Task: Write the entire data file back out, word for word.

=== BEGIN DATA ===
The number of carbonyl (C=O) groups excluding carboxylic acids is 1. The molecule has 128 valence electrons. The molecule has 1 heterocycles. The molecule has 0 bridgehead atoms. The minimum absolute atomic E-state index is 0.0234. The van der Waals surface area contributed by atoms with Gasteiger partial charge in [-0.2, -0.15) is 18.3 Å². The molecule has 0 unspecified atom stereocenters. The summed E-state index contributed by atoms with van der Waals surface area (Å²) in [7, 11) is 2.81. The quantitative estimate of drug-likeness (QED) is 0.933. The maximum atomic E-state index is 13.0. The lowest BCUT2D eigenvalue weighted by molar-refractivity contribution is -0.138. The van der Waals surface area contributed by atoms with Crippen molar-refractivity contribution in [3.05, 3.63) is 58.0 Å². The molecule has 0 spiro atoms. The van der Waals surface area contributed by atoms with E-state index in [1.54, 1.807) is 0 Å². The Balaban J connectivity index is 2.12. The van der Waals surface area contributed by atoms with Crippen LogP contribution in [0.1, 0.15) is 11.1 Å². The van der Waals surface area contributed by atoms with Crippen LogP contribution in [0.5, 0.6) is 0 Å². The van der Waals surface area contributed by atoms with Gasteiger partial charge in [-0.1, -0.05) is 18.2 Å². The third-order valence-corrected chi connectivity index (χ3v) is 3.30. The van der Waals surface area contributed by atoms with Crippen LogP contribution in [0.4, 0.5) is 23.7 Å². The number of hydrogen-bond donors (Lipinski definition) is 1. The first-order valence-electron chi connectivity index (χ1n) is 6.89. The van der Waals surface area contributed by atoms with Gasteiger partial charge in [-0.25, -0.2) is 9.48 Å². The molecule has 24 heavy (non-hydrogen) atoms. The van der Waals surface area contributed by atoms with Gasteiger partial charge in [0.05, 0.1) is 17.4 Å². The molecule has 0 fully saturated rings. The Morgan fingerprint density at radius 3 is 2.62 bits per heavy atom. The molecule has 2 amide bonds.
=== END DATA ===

The number of carbonyl (C=O) groups excluding carboxylic acids is 1. The molecule has 128 valence electrons. The molecule has 1 heterocycles. The molecule has 0 bridgehead atoms. The minimum absolute atomic E-state index is 0.0234. The van der Waals surface area contributed by atoms with Gasteiger partial charge in [-0.2, -0.15) is 18.3 Å². The molecule has 0 unspecified atom stereocenters. The summed E-state index contributed by atoms with van der Waals surface area (Å²) in [7, 11) is 2.81. The quantitative estimate of drug-likeness (QED) is 0.933. The maximum atomic E-state index is 13.0. The lowest BCUT2D eigenvalue weighted by molar-refractivity contribution is -0.138. The van der Waals surface area contributed by atoms with Crippen molar-refractivity contribution in [3.05, 3.63) is 58.0 Å². The molecule has 0 spiro atoms. The van der Waals surface area contributed by atoms with E-state index in [1.54, 1.807) is 0 Å². The Balaban J connectivity index is 2.12. The van der Waals surface area contributed by atoms with Crippen LogP contribution in [0.1, 0.15) is 11.1 Å². The van der Waals surface area contributed by atoms with Crippen LogP contribution in [0.5, 0.6) is 0 Å². The van der Waals surface area contributed by atoms with Gasteiger partial charge in [-0.1, -0.05) is 18.2 Å². The third-order valence-corrected chi connectivity index (χ3v) is 3.30. The van der Waals surface area contributed by atoms with Crippen LogP contribution in [0.4, 0.5) is 23.7 Å². The number of hydrogen-bond donors (Lipinski definition) is 1. The first-order valence-electron chi connectivity index (χ1n) is 6.89. The van der Waals surface area contributed by atoms with Gasteiger partial charge in [-0.25, -0.2) is 9.48 Å². The molecule has 24 heavy (non-hydrogen) atoms. The van der Waals surface area contributed by atoms with Gasteiger partial charge in [0.05, 0.1) is 17.4 Å². The molecule has 0 fully saturated rings. The Morgan fingerprint density at radius 3 is 2.62 bits per heavy atom. The molecule has 2 amide bonds.